Help your child develop social skills in her early years.

Assessment Checklist for Children's Social Development

by Karen LoBello

An expletive slips out when you drop something on your foot. Five minutes later, your toddler is parading around, repeating what you said. Ouch! The process of social interaction begins as children copy what others say and do, according to Dr. Joanne Jasmine, professor of education and coordinator of master’s level curriculum and instruction at Caldwell College in New Jersey. Although every child grows and develops at her own pace, there are social developments you can typically expect.

Imitates Life

Toddlers begin to visualize events and remember things. They enjoy watching television shows and videos over and over. Have you noticed your toddler starting to act like the characters he’s watching on television? Encourage him to continue learning to interact by exposing him to a wide variety of play materials that imitate life. Children should play in toy kitchens. Set up a “school” with crayons, paper and stuffed animals. Continue this real-life play into the preschool years.

Develops Trust

Toddlers develop trust, but it must be accompanied by predictability of routine, says Jasmine. When children of this age have their schedules interrupted, they sometimes experience tantrums. They can become confused and tired when they don’t know what to expect. This causes them to react. Face it -- as an adults, you sometimes don’t react well to routine changes either! When your child’s schedule is going to change, prepare her by explaining the situation.


During the preschool years, children move beyond imitating and begin to control behaviors and self-regulate. Set clear limits and establish a few rules at this point. Your child knows not to throw a ball in the house. If you see him just roll the ball or put it away, praise him for controlling his behavior. You might overhear your child having a lengthy conversation with his stuffed bear about not throwing a ball in the house. He is processing information through self-talk. If he observes negative actions, he will internalize those as well, warns Jasmine.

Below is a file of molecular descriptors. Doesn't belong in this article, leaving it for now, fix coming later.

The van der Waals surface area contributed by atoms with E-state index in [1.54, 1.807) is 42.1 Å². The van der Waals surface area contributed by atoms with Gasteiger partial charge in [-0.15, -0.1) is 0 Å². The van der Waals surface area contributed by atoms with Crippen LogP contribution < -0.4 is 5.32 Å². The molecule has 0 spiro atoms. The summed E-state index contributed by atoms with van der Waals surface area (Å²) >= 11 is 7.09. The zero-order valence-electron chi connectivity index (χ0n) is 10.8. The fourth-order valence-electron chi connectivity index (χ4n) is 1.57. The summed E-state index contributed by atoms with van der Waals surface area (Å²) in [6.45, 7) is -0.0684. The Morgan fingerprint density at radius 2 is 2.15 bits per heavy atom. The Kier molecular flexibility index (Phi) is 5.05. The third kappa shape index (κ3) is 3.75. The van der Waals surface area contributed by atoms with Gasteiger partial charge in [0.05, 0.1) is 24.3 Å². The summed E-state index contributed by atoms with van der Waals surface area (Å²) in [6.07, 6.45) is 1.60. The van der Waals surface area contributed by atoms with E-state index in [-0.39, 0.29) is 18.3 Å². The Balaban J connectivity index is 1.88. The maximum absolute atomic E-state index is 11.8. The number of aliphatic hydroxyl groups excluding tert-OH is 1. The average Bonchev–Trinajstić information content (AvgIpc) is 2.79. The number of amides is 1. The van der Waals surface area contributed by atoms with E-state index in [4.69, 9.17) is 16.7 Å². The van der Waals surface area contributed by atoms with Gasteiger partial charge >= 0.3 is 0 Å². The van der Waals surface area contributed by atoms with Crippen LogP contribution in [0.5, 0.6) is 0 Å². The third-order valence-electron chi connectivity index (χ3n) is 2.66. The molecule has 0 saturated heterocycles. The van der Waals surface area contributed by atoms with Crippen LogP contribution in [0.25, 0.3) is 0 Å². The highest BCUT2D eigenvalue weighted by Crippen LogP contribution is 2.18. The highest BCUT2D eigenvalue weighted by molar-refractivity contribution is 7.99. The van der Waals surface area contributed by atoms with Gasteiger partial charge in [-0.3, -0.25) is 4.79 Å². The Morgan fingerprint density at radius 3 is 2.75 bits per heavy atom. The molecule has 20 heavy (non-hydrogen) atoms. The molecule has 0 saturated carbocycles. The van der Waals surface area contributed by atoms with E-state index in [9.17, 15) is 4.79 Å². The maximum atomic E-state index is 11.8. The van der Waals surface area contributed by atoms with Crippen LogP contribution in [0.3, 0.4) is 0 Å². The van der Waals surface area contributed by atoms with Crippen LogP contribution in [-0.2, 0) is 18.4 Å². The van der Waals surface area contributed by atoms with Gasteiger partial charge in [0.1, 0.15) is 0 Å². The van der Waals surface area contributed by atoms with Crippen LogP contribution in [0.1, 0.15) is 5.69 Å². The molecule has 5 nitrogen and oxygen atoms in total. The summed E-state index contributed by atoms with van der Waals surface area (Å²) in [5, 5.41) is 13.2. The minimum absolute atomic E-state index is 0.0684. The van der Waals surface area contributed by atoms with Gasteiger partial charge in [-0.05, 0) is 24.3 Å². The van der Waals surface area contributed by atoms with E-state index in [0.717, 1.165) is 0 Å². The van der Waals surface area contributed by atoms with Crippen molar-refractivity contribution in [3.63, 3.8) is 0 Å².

Works Independently

One quality that sets a preschooler apart from a toddler is her ability to work independently on a task or initiate an action without being told. Your preschooler may automatically put on her shoes to get ready for school, put on a jacket to go outside or go to the bathroom without a reminder. Praise her and encourage these self-help skills. They will benefit her when she’s ready to enter kindergarten.

Plays Cooperatively

Toddlers engage in parallel play. Two children may be playing with blocks, but they don’t work together or fully interact. They build their own designs. Preschoolers begin to play and interact cooperatively. They learn from each other as they work together on one product. You might observe preschoolers teaching each other to play hopscotch or a board game. Play is important for both toddlers and preschoolers because it encourages social skills, helps teach life skills and promotes language development. Emphasize structured and unstructured play so your child has a chance to develop these skills.

Displays Character

One important social milestone for a 4 year old is cooperating with other children, according to the Centers for Disease Control and Prevention. As a child matures, he learns to take turns and compromise. He asserts his needs, but expresses anger effectively. Encourage your child to be polite, develop a sense of humor and have empathy for others. With these qualities, he will ultimately be invited by others to join in and play.

About the Author

Karen LoBello is coauthor of “The Great PJ Elf Chase: A Christmas Eve Tradition.” She began writing in 2009, following a career as a Nevada teacher. LoBello holds a bachelor's degree in K-8 education, a secondary degree in early childhood education and a master's degree in computer education.

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